“Sheik” Shannon, 55, a 17-year employee at the company, believes the political class fundamentally misunderstands what this election cycle is all about. “They think it is the celebrity of Trump. It’s not. They think we’ve all gone mad. We’ve not,” he said, emphasizing each sentence with passion. “Communities like where I live do not need to shutter and die. We lead solid, honest lives, we work hard, we play hard, we pray hard … we love where we are from, and we feel a duty to make sure that it is here for generations.”
He, too, is a Democrat. So is 26-year-old Brandon Lancaster, who has worked for the Lee family since he was 19. So is Mike Lee, the company’s CEO. All intend to vote for Trump.
Mike Lee, 70, CEO of Lee Supply, a third-generation family-owned business in Charleroi, PA., sits in a conference room on Sept. 7, 2016. His father started the business servicing the coal industry in 1954.
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Paul Sracic, a Youngstown State University political scientist, believes there are two categories of voters rallying to support Trump. “First, there are people who don’t normally vote,” he said. “Nearly half the voting-age population was either not registered to vote, or was registered and decided not to vote in 2012. And if even 10 percent of that group was to show up and vote this year, it could easily change the outcome in the important swing states.”
Sracic—who frankly admits he obsesses over opinion polls—wonders whether these voters are even represented in the endless presidential surveys: “If people aren’t registered voters, they won’t be picked up by most polls. If they are registered voters but don’t normally vote, they may be eliminated by ‘likely voter’ screens pollsters use.” Romney lost Pennsylvania in 2012 by about 300,000 votes out of about 5.5 million cast; in Ohio, he lost by less than 200,000. “So bringing new people in can make a difference,” Sracic said.
Potentially more significant, however, are those voters who “flip”—Sracic’s second category. “Remember,” he said, “taking a Democratic voter and having them vote Republican is both a +1 and a -1. In other words, if Romney lost Pennsylvania by 300,000 voters, all you have to do [this time] is flip slightly more than 150,000 votes.” Between Ohio and Pennsylvania, if approximately 225,000 voters (out of the 11 million who are expected on Election Day) switch parties, they could tip the entire election.“Writers such as National Review’s correspondent Kevin Williamson have suggested that people who live in communities that are experiencing economic hard times should just pack up and move somewhere else,” said Sracic.He believes that Williamson and others like him actually have a very narrow understanding of what constitutes and promotes happiness and wellbeing: “People need jobs and enough money to survive, but they also desire community. Friends and family are important. When we talk about ‘creative destruction’ as being part of a vibrant national economy, we sometime miss the real damage that is done to the networks that sustain us.” “I think that is what people not from around here don’t understand—we are voting for our lives.”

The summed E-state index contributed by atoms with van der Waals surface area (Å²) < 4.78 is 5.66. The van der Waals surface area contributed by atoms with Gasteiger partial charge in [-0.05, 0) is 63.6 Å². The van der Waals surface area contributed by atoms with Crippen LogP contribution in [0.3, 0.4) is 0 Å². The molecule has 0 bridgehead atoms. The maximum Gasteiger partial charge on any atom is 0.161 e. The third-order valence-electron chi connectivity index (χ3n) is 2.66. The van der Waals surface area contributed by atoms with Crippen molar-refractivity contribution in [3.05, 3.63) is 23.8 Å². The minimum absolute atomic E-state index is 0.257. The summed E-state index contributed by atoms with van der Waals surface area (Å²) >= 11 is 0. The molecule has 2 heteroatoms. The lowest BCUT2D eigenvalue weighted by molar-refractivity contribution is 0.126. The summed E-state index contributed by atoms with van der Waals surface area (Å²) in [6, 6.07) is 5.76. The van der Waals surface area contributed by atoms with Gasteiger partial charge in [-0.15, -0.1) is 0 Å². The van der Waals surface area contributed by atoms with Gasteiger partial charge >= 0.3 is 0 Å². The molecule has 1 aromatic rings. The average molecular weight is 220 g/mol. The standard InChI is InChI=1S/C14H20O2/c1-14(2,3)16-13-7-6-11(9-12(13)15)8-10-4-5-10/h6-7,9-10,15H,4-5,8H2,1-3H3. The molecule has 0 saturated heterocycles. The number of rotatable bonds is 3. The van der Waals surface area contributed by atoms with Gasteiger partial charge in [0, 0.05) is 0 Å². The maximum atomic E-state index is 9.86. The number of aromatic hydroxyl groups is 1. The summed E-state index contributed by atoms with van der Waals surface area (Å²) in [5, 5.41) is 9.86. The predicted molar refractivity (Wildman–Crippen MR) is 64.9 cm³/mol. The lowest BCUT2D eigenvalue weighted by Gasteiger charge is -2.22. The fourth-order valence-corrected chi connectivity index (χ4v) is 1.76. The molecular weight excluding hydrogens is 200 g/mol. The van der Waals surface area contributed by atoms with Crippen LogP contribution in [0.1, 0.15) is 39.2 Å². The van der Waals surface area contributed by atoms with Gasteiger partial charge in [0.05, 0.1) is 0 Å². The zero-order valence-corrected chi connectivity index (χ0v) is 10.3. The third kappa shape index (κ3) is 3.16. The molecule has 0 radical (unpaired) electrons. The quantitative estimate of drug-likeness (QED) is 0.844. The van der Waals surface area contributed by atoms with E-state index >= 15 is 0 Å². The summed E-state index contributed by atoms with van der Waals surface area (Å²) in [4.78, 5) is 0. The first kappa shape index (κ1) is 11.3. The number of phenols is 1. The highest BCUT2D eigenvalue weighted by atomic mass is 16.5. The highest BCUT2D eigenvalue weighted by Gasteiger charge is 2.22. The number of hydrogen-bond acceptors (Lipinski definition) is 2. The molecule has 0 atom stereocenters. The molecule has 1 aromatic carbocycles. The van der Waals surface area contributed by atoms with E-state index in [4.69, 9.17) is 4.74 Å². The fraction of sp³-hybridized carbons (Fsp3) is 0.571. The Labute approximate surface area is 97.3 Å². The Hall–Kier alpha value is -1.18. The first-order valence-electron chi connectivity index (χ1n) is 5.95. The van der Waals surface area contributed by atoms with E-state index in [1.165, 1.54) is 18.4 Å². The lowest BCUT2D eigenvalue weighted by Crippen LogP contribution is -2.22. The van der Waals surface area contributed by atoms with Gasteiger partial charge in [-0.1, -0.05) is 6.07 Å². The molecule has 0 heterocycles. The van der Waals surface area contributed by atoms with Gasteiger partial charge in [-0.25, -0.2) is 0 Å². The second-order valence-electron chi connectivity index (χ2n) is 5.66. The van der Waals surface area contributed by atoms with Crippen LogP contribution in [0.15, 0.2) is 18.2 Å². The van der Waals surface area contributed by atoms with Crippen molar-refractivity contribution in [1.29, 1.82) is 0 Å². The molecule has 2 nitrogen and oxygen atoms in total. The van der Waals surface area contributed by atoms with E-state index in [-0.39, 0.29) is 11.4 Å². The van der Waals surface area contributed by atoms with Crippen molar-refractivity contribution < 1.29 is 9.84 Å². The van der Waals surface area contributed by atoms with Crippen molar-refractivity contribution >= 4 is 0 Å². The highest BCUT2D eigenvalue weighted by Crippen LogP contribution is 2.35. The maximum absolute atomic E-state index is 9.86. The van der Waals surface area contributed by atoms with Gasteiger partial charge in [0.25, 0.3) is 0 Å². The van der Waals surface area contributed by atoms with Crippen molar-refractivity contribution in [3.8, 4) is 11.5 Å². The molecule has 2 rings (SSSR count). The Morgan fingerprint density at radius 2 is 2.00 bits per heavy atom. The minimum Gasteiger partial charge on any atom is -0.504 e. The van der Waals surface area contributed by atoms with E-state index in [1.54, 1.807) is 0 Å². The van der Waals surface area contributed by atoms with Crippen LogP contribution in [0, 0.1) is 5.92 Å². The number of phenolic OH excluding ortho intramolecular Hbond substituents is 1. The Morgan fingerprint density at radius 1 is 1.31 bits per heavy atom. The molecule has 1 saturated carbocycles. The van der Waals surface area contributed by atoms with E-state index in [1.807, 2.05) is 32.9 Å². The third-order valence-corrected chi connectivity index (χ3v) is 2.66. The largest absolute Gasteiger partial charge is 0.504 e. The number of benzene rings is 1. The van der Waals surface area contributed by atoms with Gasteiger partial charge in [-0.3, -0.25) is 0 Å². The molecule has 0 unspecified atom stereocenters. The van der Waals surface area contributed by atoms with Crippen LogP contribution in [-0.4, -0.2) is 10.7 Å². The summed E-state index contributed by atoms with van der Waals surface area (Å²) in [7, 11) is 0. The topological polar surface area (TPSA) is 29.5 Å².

If nearly everyone moves away, who is going to take care of mom and dad as they age? Are they expected to pull up roots, too, and leave the people and places they have known their whole lives?
Many do leave, of course. Others stay—and watch the economy collapse around them. To many of these voters, Trump offers the hope that they won’t have to make such an awful choice.
Bob Staranko, 71, a lifelong Mon Valley resident, Vietnam War veteran, and Democrat, plans on voting for Donald Trump in this year’s Presidential election. (Justin Merriman)
Every single person who walked into Lee Supply’s training room, from the CEO down to the janitor, was a registered Democrat. And every single person pledged not only to vote for Trump and Toomey but to ask family, neighbors, and friends to do the same.
Washington County is one of 10 Pennsylvania counties to watch in this election; the others are Bucks, Cambria, Dauphin, Lackawanna, Lancaster, Luzerne, Westmoreland, Greene, and York.
Trump is unlikely to win all 10. But, if he gains 2,000 to 2,500 voters in each like LeJohn, Shannon, Lancaster, and the 50 other voters who pledged their support at Secure Energy’s registration drive, then he might be looking at a tight race in this state in November.
“Nine years ago I was forced into retirement at Corning, and I needed a job with health care,” said Paul Satranko, a lifelong Mon Valley resident. A Vietnam War veteran, he played Little League baseball 60 years ago with Lee Supply’s CEO, he has been the company’s janitor and all-around character ever since.
“There is no room for apathy in this election,” he said. “I think that is what people not from around here don’t understand—we are voting for our lives.” He plans to vote for Trump.
Why Democrats in Western Pennsylvania Are Voting Trump